Can the cloud benefit the healthcare industry?
Medical experts and researchers have been talking about the cloud in the healthcare industry for some time. When it comes to its application in this field, the information technology seems to be on a very poor level.
The majority of medical services still practice a complicated paper-based administration. Considering how many medical records, application forms and walking-orders a hospital has to issue in a single day, another solution for the whole process is highly necessary.
Enhancement of productivity and collaboration
Even the largest hospitals all over the world still sacrifice their time, space and efficacy using the outdated technology.
While the number of patients remains the same the hospital archives are filling up. In order to keep up with at least the basic advancements in IT industry, hospitals must regularly invest in equipment for servers, applications, and maintenance.
Cloud computing might be a solution for restructuring medical papyrology in a more efficient way.
IT requirements of any contemporary organisation extends beyond the email applications. Data storage and backup, sharing and management are just some of the features of cloud services.
Remote access to files means a simpler and more efficient collaboration and a greater information transparency. This is convenient for physicians and other hospital workers as it facilitates not only internal communication, but also a correspondence with the people outside the organisation - patients, donors, professionals from afar.
Cost-benefits of the cloud in healthcare
If the improved efficacy is the main advantage of cloud services, than the second one is definitely the costs.
Cloud services are regarded as a great way to cut the costs related to information technology as storing data on remote servers decreases the costs of hardware maintenance and management.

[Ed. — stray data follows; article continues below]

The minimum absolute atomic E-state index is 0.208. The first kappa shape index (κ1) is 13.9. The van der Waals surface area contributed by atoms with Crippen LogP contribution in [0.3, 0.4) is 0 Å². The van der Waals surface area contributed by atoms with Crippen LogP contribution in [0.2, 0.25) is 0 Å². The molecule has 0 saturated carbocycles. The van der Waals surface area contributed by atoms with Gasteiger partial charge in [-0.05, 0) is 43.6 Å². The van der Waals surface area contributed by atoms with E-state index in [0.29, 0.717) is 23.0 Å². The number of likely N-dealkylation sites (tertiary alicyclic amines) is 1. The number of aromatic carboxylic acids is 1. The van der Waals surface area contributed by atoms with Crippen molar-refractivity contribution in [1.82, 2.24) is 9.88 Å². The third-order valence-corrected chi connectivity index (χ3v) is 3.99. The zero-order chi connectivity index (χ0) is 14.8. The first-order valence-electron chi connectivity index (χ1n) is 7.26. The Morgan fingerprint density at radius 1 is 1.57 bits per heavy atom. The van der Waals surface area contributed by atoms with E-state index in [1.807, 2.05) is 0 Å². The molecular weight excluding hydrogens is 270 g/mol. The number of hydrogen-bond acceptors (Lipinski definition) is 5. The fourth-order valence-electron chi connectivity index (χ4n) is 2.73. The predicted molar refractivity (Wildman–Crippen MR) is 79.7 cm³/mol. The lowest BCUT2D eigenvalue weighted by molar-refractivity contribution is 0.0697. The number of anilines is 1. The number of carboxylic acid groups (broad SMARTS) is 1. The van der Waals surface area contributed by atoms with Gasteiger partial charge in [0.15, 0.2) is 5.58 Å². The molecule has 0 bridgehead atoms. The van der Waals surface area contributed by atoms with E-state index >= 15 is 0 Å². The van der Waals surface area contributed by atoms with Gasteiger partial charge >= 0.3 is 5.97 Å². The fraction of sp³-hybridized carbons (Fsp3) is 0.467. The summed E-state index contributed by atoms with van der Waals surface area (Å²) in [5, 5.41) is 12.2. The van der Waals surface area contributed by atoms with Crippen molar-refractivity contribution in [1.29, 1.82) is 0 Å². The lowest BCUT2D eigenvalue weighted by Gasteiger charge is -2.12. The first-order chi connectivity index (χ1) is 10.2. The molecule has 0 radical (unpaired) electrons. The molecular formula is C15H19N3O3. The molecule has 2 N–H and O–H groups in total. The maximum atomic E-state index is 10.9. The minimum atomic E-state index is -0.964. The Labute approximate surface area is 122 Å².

Most providers offer pay-as-you-go models where they charge only for the services used. This is a great way for a hospital to transfer all the IT responsibilities to external management teams.
However, the fact that hospitals still hesitate to fully adopt these systems is due to a single issue - privacy. For organisations such as hospitals, patient privacy is a major concern.
In the US, under the Health Insurance Portability and Accountability Act (HIPPA) the organisation is legally responsible for preventing any kind of personal information to leak outside the patient’s documents. Generally, privacy is the most sensitive issue surrounding the whole concept of cloud.
This doesn’t mean that users should stop moving to the cloud, but that they should be careful about choosing management tools and service providers.
The speed of development of cloud services is ever growing. Cloud providers are trying to grab their cloud share by constantly improving the cloud experience and offering a greater variety of services.
Most industries have already incorporated cloud solutions, while healthcare is still trying to improve or reuse the existing equipment.
The process of adopting cloud technology in healthcare is very slow due to the issues that are more sensitive than usually. Still, the services are getting better and IT tools grow in variety, so it is reasonable to expect that security issues could be solved too.
- » The rise of multi-cloud: What you need to know to succeed in your deployment
- » Cost or agility: What is cloud's true purpose?
- » Mind the gap: How to assess your organisation for cloud readiness
- » 95% of enterprises say their cloud office migration has been a success
- » IoT, cloud, and the logical progression to everything ‘as a service’